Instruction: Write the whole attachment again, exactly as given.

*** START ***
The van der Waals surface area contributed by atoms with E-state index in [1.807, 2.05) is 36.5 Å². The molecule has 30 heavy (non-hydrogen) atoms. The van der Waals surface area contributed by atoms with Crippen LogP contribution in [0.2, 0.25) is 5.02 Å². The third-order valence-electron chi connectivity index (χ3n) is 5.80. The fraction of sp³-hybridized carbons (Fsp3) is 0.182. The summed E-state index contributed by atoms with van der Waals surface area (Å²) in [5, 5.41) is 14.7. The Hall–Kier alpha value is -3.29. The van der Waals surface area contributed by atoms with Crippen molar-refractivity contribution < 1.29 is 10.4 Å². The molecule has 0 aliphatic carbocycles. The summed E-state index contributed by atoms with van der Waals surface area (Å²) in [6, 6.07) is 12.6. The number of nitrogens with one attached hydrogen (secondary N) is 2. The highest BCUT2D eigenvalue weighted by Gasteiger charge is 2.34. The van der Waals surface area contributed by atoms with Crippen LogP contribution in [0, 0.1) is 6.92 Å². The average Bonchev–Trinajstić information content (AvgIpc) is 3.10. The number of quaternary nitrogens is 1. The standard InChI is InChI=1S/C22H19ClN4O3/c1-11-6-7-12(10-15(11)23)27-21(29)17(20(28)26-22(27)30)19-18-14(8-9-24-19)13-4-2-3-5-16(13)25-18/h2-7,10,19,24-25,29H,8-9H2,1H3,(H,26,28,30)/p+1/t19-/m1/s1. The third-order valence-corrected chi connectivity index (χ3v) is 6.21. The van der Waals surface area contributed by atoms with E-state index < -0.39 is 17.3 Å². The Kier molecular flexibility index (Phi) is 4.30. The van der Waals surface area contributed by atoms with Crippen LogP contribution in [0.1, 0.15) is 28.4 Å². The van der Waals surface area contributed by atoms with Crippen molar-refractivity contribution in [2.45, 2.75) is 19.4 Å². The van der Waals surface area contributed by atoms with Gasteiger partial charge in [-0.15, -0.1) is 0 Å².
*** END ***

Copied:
The van der Waals surface area contributed by atoms with E-state index in [1.807, 2.05) is 36.5 Å². The molecule has 30 heavy (non-hydrogen) atoms. The van der Waals surface area contributed by atoms with Crippen LogP contribution in [0.2, 0.25) is 5.02 Å². The third-order valence-electron chi connectivity index (χ3n) is 5.80. The fraction of sp³-hybridized carbons (Fsp3) is 0.182. The summed E-state index contributed by atoms with van der Waals surface area (Å²) in [5, 5.41) is 14.7. The Hall–Kier alpha value is -3.29. The van der Waals surface area contributed by atoms with Crippen molar-refractivity contribution < 1.29 is 10.4 Å². The molecule has 0 aliphatic carbocycles. The summed E-state index contributed by atoms with van der Waals surface area (Å²) in [6, 6.07) is 12.6. The number of nitrogens with one attached hydrogen (secondary N) is 2. The highest BCUT2D eigenvalue weighted by Gasteiger charge is 2.34. The van der Waals surface area contributed by atoms with Crippen LogP contribution in [0, 0.1) is 6.92 Å². The average Bonchev–Trinajstić information content (AvgIpc) is 3.10. The number of quaternary nitrogens is 1. The standard InChI is InChI=1S/C22H19ClN4O3/c1-11-6-7-12(10-15(11)23)27-21(29)17(20(28)26-22(27)30)19-18-14(8-9-24-19)13-4-2-3-5-16(13)25-18/h2-7,10,19,24-25,29H,8-9H2,1H3,(H,26,28,30)/p+1/t19-/m1/s1. The third-order valence-corrected chi connectivity index (χ3v) is 6.21. The van der Waals surface area contributed by atoms with E-state index < -0.39 is 17.3 Å². The Kier molecular flexibility index (Phi) is 4.30. The van der Waals surface area contributed by atoms with Crippen LogP contribution in [0.1, 0.15) is 28.4 Å². The van der Waals surface area contributed by atoms with Crippen molar-refractivity contribution in [2.45, 2.75) is 19.4 Å². The van der Waals surface area contributed by atoms with Gasteiger partial charge in [-0.15, -0.1) is 0 Å².